Guys. Am I excited to share this with you? Nope, I'm downright OVER THE MOON. I am just SO happy with the way this turned out and I need to document it ASAP. (Because you know... you know so well, that in precisely one week, this will be covered in toothpaste and hanging cockeyed.) For now however, this is a beautiful thing. My son can more easily find a book to flip through and more importantly, have a place for Batman.
This was one of those ideas to emerge from necessity. Our two kiddos share a room and they have but one place to put books. For a while, the chest was ample space for books. As our collection has grown however, it became clear we needed...wait for it...an actual bookshelf. Who would have thought?
The design inspiration for this bookshelf came from this Pinterest image:
I loved the curving lines juxtaposed the geometric, right angles. It is quite pleasing to me. While our bookshelf looks quite different from his one, there is an essential similarity in the configuration. Would you agree?
Now for the nitty gritty. This isn't going to be a super detailed DIY but more of an overview of the process. I think in showing you the process, you may be able to more easily create your own! It all begins with deciding the shape of your shelf. There are many ideas floating around. Simply do a Google search.
Once you decide upon the shape, you need to draw out a rough sketch. Measure the space that you would like the piece to go and decide on the exact measurements for the piece. Grab your cardboard, a pencil, ruler, measuring tape and a box cutter and GO! Begin by measuring and penciling out the design on your cardboard. Cut it out with your box cutter. Something important to remember while working with cardboard is that you will need to cut multiple pieces of the same shape and glue together to create a structurally sound piece.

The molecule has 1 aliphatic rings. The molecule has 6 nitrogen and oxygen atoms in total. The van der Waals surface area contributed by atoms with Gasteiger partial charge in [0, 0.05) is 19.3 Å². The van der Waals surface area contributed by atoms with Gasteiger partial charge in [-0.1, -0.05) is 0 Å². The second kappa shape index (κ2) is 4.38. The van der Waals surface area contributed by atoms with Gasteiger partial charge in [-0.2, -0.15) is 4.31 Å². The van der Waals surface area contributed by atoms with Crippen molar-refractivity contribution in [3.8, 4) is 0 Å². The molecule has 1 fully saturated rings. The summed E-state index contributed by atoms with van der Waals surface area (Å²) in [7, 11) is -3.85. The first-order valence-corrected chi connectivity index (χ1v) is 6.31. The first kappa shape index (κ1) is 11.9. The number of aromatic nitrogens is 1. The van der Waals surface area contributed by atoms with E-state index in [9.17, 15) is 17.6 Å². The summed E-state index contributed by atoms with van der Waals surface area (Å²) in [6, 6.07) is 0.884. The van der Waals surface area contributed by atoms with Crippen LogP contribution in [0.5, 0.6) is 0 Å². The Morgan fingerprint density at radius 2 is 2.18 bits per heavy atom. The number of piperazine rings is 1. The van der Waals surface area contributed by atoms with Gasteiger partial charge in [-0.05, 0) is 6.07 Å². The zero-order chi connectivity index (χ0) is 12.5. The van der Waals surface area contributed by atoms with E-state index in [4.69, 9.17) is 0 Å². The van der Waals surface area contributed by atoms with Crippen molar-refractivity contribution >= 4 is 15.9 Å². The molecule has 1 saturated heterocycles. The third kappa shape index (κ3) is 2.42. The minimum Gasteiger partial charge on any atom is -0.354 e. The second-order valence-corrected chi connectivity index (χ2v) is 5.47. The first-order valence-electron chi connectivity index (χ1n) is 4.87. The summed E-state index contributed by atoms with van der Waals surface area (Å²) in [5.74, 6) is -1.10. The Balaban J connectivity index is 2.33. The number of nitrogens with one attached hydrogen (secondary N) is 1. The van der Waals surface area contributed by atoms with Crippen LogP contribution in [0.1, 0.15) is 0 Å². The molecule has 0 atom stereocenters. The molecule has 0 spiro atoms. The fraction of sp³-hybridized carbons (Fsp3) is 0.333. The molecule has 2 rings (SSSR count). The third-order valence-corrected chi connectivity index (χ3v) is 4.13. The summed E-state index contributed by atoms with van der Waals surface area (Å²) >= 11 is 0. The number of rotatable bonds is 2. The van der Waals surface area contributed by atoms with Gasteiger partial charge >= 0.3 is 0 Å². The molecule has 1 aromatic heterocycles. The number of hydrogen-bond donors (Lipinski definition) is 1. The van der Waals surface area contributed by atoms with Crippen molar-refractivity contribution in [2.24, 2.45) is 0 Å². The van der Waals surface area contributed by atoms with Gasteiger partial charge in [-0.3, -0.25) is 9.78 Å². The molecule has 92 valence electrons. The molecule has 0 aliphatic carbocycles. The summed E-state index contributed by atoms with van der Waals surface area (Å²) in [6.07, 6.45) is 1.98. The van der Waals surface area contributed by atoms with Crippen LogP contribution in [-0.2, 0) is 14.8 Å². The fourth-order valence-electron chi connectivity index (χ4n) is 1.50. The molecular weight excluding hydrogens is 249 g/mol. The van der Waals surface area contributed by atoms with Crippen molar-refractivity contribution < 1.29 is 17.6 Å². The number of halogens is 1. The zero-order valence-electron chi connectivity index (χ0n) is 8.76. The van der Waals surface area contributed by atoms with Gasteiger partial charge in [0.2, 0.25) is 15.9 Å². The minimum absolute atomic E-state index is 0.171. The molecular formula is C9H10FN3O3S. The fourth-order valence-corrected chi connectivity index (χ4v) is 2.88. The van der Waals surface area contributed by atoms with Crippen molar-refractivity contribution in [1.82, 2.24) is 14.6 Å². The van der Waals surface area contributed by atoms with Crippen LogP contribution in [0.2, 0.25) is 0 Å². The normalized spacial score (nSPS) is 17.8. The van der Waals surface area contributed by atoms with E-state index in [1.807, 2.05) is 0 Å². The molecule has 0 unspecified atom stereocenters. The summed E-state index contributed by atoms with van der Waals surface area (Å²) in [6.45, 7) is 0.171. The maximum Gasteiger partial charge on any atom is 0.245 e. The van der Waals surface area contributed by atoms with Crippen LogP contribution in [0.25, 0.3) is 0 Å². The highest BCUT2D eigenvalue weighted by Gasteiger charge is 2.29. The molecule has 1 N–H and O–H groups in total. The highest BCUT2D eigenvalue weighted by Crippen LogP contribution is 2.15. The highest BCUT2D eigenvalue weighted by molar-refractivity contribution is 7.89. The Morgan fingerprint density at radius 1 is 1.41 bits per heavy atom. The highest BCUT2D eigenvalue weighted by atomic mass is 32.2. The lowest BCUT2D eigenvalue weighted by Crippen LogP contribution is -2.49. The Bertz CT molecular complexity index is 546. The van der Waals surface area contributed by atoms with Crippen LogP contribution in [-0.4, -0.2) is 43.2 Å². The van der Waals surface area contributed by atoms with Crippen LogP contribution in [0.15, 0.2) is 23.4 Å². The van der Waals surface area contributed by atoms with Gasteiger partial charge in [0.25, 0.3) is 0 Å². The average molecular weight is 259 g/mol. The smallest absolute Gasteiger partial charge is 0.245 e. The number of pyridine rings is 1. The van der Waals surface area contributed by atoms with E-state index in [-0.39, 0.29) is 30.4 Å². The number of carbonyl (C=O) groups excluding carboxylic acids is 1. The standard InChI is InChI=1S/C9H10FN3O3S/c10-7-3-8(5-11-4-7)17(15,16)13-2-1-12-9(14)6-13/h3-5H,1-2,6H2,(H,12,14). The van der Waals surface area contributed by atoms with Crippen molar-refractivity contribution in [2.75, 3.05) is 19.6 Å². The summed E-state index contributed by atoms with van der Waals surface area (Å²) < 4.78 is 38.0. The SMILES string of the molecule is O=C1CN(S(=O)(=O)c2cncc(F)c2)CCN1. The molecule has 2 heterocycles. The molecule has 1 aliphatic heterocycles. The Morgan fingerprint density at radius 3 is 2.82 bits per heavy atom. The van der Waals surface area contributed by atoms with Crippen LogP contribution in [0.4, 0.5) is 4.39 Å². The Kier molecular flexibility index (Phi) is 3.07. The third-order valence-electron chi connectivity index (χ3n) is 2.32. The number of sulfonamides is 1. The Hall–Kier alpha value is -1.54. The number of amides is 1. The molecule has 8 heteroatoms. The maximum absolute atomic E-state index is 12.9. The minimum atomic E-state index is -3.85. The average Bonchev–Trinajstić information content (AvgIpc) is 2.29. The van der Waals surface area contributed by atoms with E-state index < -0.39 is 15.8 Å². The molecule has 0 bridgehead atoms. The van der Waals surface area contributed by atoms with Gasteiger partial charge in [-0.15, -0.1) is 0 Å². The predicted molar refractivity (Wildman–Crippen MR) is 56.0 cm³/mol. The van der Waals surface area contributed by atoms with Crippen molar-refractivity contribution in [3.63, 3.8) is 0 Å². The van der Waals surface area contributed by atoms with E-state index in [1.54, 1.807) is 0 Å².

I chose to intersect my pieces using the gentle persuasion of a hammer. LOL. This was of course, after I notched each section to fit together.
Once the pieces were intersected, I applied hot glue much like caulk. I wanted to cover some of the joint mishaps and give an overall cleaner effect while securing the structure together. After the piece was fully assembled, I used paper bags to hide the corrugated edge of the cardboard. This is a little trick I used to "finish" the Cactus Table we made.
Here is a look at the bookshelf during the edge finishing process.
Once you have completed the finishing process, you can add glue to any major holes or blemishes. You can also use a fine grit sandpaper to sand down the edges and smooth out the entire shelf. Once finished, pick your color and PAINT! I chose yellow because, well, yellow! It's just such a happy color and I really like it against the chalkboard wall.
Now to finish, er start my daughter's bookshelf. Check back in two years for those results! hah.
I really hope you enjoyed this lil rundown. Have a wonderful day and don't forget, if you like what you see here, give it a share! Or if you make one, tag #brainybeginningsnetwork so we can see!